Oakland Unified School District OUSD

Oakland Schools: OUSD Celebrates National School Lunch Week, Welcomes Stephanie Bruce, New Head of Nutrition Services


OUSD Celebrates National School Lunch Week and Welcomes New Head of Nutrition Services
Oakland – This week, just like school districts across the country, OUSD is celebrating National School Lunch Week. At Hoover Elementary School, a recent lunchtime had students selecting from a menu that included hamburgers, corndogs, tater tots, fresh vegetables and fruit, and milk. “It’s so good, it tastes yummy in my tummy,” exclaimed kindergartener, Maliyaa who had chosen a hamburger and an apple.

Receiving hand sanitizer upon entering the cafeteria, choosing the day’s meal, and staff cleaning the tables before the next group of students arrives.


Maliyaa was among a group of kindergarteners who got to eat first on this day, after which the nutrition services staff cleaned the tables before the next group came into the cafeteria. Each student who walked in also got hand sanitizer. “Right now, especially with the pandemic, a lot of parents lost their jobs, so they do rely on what their kids eat here,” said nutrition services assistant, Diana Manjarrez. “There’s kids who ask for second or third rounds. And if we don’t have enough, we have to say we can’t, because then we would leave a child without a lunch. It makes my heart really sad.”

The National School Lunch Program was created by President John F. Kennedy in 1962 to promote the importance of a healthy lunch for students. It serves 30 million children in the United States every day. Here in OUSD, more than 70% of our students qualify for free and reduced priced lunches, so there is great need to ensure that our students have healthy meals to power them through their days in school. “This year especially, the lunches have been really good. The fruit and everything that’s been sent has been fresh and delicious,” said Hoover Principal Lissette Averhoff. “It’s just exciting to see the kids enjoying their food and their time together. We know we’ve been out of school so long, it’s nice to have everybody together and happy and eating, and knowing that they’re being taken care of.”

Principal Averhoff says making sure students have eaten nutritious food gets them ready to learn when they are in class, because an empty stomach can cause problems. “That’s when all the behaviors happen, especially like now, we have kindergarteners here and they’ll be crying all afternoon, they’re sleepy, they’ll want to take naps, won’t have energy, a lot more fights happen, and kids are just cranky. And when they go back (having eaten), they’re able to focus, get their work done, get along with their peers, and make better decisions.”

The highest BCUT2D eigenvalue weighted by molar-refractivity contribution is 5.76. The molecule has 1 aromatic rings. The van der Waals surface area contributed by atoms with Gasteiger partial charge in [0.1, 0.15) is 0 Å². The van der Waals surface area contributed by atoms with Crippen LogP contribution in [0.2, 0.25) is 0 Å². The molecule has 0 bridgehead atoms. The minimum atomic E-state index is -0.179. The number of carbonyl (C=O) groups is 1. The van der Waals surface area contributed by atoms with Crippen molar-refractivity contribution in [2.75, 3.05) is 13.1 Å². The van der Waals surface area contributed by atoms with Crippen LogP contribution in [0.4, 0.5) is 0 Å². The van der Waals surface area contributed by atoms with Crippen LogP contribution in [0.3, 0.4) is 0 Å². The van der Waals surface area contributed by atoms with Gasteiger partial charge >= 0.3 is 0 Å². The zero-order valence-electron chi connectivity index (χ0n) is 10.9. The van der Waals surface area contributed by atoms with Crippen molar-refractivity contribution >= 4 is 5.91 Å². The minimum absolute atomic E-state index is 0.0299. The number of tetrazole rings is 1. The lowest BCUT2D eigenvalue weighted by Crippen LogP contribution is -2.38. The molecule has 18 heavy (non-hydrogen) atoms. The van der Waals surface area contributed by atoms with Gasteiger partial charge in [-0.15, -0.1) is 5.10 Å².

California now has a law on the books that provides free school lunches to any student who wants one regardless of ability to pay. It doesn’t take effect until next year, but because of federal waivers, the impact this year is the same. For students, it removes the stigma that can be attached to receiving free or reduced price school meals because everyone gets to eat for free. The ability to receive free meals has caused a dramatic rise in demand among students at many schools across the District. So, now is a good time for student leaders who work to give feedback to Nutrition Services to review the food, just like a Hoover 5th grader named Ash did. “The food now, it’s kind of good. But I recommend the chicken to be more seasoned.”

“School meals are critical for our community, and never more so than over the past year and a half when our Nutrition Services team helped get thousands of our students and their families through the pandemic and loss of resources that so many people experienced,” said Superintendent Kyla Johnson-Trammell. “For students in the classroom, the research is clear. The learning process is significantly hampered if young people haven’t had enough to eat. That’s why the work of our team at the Central Kitchen and at our school sites is so important, and why we thank the state of California for taking the important step of ensuring lunches are available to all students free of charge.”

National School Lunch Week is also the perfect time to introduce the person who will be leading our Nutrition Services team into the future, the new Senior Executive Director for Nutrition Services, Stephanie Bruce (pictured). Ms. Bruce is a Bay Area native, and comes to OUSD from Palm Springs where she led that school district’s central kitchen for the last 8 years. She is a former chef and served as food service manager at Universal Studios before transitioning to school district nutrition services in 2002.

Ms. Bruce is one of the leading experts on Child Nutrition in California and was a critical voice in advocating at the state level for free school meals for all students. Here are a recent Edsource article and an Edsource podcast that highlight her work in Southern California. Just two weeks ago, she became the inaugural recipient of the California Food for California Kids School Food Policy Advocacy Award from the Center for Ecoliteracy. With 20+ years of experience leading central kitchens and transforming nutrition programs, Ms. Bruce is already bringing her energy and skills to improving food quality and dining experiences for all OUSD students. Welcome to OUSD, Ms. Bruce and Happy National School Lunch Week!

Post based on press release from Oakland Unified School District to ZENNIE62MEDIA, INC.

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